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(Bloomberg) -- In early January, the outlook for the next 12 months looked pretty rosy to Wall Street, with some predicting that the S&P 500 Index would reach 5,500 by year’s end. But 2022 had other plans.
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The Federal Reserve began showing greater urgency in dealing with inflation. Russia invaded Ukraine, which sent oil and grain prices skyward. Megacap tech shares crumpled as earnings began to disappoint, and growing fears of recession weighed heavily on stocks and bonds. Longtime bears began to see nothing but bad news, and the two-year bull market finally ended June 13. The pain has continued, with the S&P 500 closing on Friday at 3,674, down 23% on the year.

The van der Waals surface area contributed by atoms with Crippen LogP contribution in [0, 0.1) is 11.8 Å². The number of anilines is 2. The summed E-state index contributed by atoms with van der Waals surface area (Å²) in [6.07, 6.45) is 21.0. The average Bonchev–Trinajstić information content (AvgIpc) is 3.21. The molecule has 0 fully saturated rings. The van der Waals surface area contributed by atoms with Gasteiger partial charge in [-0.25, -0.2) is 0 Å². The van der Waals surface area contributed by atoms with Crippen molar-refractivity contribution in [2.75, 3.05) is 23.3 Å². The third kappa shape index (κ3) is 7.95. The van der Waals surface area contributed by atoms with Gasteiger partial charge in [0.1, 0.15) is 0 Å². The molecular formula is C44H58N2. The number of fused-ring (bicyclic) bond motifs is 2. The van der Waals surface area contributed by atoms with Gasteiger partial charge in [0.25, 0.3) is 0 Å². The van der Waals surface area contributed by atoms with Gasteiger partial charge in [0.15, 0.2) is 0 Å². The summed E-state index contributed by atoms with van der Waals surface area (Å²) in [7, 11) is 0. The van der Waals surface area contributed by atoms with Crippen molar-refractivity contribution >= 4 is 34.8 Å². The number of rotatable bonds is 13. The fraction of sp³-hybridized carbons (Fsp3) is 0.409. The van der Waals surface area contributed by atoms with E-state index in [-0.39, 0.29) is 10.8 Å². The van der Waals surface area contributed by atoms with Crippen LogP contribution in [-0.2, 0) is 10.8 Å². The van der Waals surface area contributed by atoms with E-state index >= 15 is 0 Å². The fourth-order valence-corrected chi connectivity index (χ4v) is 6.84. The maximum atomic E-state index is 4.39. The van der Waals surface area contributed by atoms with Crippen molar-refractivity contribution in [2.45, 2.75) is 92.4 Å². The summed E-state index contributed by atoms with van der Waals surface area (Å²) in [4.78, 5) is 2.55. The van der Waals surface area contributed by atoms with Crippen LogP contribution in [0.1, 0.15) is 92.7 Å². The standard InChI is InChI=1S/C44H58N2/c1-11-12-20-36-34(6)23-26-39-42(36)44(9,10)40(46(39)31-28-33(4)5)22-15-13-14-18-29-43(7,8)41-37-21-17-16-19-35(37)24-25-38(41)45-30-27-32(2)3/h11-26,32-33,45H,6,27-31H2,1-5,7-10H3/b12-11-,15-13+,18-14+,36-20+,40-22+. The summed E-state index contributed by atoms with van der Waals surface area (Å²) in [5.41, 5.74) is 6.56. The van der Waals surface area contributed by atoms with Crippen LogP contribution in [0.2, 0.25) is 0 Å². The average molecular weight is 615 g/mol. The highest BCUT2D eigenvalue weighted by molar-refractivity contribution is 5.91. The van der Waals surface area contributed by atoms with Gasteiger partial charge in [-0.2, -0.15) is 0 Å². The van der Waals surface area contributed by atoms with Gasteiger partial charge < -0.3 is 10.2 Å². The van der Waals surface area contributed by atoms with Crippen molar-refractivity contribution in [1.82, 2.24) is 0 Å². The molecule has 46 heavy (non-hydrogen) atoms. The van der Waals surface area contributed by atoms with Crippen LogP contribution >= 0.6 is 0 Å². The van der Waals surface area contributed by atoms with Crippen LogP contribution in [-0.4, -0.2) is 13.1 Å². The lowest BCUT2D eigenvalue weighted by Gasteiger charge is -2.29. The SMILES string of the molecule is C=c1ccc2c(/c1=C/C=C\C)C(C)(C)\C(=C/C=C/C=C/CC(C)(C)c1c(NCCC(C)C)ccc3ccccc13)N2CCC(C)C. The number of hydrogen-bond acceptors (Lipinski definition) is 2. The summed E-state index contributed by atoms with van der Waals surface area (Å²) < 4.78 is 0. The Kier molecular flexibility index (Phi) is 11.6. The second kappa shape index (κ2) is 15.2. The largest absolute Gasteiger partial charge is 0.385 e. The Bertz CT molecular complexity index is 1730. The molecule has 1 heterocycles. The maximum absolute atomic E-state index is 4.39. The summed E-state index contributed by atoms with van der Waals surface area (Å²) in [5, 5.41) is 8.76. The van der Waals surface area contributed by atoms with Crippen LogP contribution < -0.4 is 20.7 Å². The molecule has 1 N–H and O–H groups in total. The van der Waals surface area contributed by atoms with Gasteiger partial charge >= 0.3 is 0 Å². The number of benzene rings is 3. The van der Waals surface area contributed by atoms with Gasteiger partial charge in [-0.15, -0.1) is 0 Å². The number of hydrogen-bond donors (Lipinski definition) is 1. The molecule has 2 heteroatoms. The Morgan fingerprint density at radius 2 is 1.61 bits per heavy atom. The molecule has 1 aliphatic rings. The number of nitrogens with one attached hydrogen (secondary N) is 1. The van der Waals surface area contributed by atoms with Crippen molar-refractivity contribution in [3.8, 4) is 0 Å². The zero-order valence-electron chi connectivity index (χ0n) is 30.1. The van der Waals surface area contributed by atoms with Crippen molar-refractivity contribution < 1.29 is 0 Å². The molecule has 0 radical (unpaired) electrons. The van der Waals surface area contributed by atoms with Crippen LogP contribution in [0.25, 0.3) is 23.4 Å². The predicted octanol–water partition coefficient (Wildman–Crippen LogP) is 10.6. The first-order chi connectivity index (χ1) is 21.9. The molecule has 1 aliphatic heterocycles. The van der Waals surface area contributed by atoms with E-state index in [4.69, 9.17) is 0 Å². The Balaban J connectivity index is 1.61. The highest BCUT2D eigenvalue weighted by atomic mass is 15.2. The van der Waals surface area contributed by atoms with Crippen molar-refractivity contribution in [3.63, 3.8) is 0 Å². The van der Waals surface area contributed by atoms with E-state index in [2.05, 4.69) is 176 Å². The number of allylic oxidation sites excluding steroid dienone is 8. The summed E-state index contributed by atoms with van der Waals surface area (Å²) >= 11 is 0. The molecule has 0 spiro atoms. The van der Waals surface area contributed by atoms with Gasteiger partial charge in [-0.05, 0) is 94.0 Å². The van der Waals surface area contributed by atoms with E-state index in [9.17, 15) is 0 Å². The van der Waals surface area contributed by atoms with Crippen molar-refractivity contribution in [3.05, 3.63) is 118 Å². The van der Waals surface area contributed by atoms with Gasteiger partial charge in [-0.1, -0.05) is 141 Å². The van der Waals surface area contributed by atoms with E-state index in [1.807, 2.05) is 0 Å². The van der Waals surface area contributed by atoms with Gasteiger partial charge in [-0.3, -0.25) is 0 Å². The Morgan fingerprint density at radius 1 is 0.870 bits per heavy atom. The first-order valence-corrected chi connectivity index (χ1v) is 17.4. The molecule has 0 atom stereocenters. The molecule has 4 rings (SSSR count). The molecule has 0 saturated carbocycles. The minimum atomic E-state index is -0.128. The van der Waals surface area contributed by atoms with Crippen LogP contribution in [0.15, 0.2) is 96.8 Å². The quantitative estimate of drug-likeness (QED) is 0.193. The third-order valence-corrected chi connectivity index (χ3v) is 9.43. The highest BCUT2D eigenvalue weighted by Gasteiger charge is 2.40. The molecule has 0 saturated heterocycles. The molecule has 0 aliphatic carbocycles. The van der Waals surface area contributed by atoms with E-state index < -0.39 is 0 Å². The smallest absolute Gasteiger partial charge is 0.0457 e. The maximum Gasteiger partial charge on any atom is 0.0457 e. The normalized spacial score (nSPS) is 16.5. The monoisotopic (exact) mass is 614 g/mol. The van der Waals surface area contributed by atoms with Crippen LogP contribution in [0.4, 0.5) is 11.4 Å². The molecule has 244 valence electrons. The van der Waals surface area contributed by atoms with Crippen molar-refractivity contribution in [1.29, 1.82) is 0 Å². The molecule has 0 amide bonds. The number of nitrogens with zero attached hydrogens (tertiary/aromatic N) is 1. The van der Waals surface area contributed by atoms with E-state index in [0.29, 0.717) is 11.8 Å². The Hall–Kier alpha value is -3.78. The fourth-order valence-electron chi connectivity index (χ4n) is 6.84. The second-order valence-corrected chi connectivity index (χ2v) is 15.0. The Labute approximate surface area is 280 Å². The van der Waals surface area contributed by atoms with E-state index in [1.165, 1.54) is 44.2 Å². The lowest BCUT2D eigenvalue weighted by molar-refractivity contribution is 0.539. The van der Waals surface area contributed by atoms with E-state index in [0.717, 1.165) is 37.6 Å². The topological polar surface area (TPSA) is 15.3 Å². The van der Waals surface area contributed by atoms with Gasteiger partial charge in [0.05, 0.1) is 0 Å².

Humbled prognosticators, shaken advisers and stressed money managers alike are now weighing the lessons learned as they brace for the second half of the year. Here’s what they’re saying:
Shawn Cruz, head trading strategist at TD Ameritrade:
“I expected inflation to moderate significantly. There were quite a few market-watchers who probably had the same thing. When Russia invaded Ukraine, they thought it was just going to be in the Donbas region, chip away like they did with Crimea. Everyone thought that was going to be the case, like, ‘alright, we’re going to throw some sanctions on you, be a thorn in your side,’ than all-out and complete across-the-board sanctions. Even when I realized it was going to escalate into an armed conflict, I never thought it would escalate to the entire country and dragging on for this long. And that’s why I thought inflation would be transitory,” he said. “That changed the inflation outlook for everyone because pretty much everyone also realized how important Ukraine and Russia are to the commodity supply for the global economy.”